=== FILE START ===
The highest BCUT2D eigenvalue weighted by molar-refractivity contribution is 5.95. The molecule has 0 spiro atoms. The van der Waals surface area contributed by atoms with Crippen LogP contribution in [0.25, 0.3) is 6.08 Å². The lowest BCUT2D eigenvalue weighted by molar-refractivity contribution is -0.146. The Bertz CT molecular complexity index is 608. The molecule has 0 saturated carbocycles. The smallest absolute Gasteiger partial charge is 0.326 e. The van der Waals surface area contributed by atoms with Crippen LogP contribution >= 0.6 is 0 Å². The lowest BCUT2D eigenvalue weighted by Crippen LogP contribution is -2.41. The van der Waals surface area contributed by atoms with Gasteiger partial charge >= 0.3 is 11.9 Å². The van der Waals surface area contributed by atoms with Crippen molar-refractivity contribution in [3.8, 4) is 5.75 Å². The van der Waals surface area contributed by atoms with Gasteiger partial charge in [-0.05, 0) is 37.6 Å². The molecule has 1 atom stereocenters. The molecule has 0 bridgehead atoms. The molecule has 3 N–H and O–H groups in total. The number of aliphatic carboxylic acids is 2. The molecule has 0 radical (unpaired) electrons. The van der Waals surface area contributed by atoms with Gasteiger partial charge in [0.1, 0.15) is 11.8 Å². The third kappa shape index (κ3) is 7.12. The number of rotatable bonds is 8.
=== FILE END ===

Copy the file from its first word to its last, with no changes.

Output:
The highest BCUT2D eigenvalue weighted by molar-refractivity contribution is 5.95. The molecule has 0 spiro atoms. The van der Waals surface area contributed by atoms with Crippen LogP contribution in [0.25, 0.3) is 6.08 Å². The lowest BCUT2D eigenvalue weighted by molar-refractivity contribution is -0.146. The Bertz CT molecular complexity index is 608. The molecule has 0 saturated carbocycles. The smallest absolute Gasteiger partial charge is 0.326 e. The van der Waals surface area contributed by atoms with Crippen LogP contribution >= 0.6 is 0 Å². The lowest BCUT2D eigenvalue weighted by Crippen LogP contribution is -2.41. The van der Waals surface area contributed by atoms with Gasteiger partial charge >= 0.3 is 11.9 Å². The van der Waals surface area contributed by atoms with Crippen molar-refractivity contribution in [3.8, 4) is 5.75 Å². The van der Waals surface area contributed by atoms with Gasteiger partial charge in [-0.05, 0) is 37.6 Å². The molecule has 1 atom stereocenters. The molecule has 0 bridgehead atoms. The molecule has 3 N–H and O–H groups in total. The number of aliphatic carboxylic acids is 2. The molecule has 0 radical (unpaired) electrons. The van der Waals surface area contributed by atoms with Gasteiger partial charge in [0.1, 0.15) is 11.8 Å². The third kappa shape index (κ3) is 7.12. The number of rotatable bonds is 8.